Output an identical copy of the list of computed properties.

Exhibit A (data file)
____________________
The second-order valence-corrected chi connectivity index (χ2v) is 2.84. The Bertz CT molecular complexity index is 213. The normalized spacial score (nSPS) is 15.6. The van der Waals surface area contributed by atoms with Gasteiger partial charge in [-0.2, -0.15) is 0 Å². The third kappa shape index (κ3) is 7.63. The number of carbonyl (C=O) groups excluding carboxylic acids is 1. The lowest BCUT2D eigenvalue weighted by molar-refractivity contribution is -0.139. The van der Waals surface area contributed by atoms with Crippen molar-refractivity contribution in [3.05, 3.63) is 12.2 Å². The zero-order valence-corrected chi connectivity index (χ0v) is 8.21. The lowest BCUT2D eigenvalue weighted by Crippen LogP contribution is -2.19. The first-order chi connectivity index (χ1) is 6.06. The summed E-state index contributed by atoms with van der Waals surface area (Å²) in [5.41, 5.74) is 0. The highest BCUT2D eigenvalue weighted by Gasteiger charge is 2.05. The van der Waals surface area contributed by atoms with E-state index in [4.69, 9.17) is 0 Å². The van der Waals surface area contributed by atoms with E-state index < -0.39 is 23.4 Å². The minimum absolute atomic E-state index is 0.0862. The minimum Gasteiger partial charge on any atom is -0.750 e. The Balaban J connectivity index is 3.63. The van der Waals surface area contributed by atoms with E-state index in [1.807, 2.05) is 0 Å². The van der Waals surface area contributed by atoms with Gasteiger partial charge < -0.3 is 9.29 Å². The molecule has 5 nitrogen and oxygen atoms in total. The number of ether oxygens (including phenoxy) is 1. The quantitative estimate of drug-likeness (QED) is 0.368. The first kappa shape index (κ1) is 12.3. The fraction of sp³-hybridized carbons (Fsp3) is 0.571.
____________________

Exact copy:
The second-order valence-corrected chi connectivity index (χ2v) is 2.84. The Bertz CT molecular complexity index is 213. The normalized spacial score (nSPS) is 15.6. The van der Waals surface area contributed by atoms with Gasteiger partial charge in [-0.2, -0.15) is 0 Å². The third kappa shape index (κ3) is 7.63. The number of carbonyl (C=O) groups excluding carboxylic acids is 1. The lowest BCUT2D eigenvalue weighted by molar-refractivity contribution is -0.139. The van der Waals surface area contributed by atoms with Crippen molar-refractivity contribution in [3.05, 3.63) is 12.2 Å². The zero-order valence-corrected chi connectivity index (χ0v) is 8.21. The lowest BCUT2D eigenvalue weighted by Crippen LogP contribution is -2.19. The first-order chi connectivity index (χ1) is 6.06. The summed E-state index contributed by atoms with van der Waals surface area (Å²) in [5.41, 5.74) is 0. The highest BCUT2D eigenvalue weighted by Gasteiger charge is 2.05. The van der Waals surface area contributed by atoms with E-state index in [4.69, 9.17) is 0 Å². The van der Waals surface area contributed by atoms with E-state index < -0.39 is 23.4 Å². The minimum absolute atomic E-state index is 0.0862. The minimum Gasteiger partial charge on any atom is -0.750 e. The Balaban J connectivity index is 3.63. The van der Waals surface area contributed by atoms with E-state index in [1.807, 2.05) is 0 Å². The van der Waals surface area contributed by atoms with Gasteiger partial charge < -0.3 is 9.29 Å². The molecule has 5 nitrogen and oxygen atoms in total. The number of ether oxygens (including phenoxy) is 1. The quantitative estimate of drug-likeness (QED) is 0.368. The first kappa shape index (κ1) is 12.3. The fraction of sp³-hybridized carbons (Fsp3) is 0.571.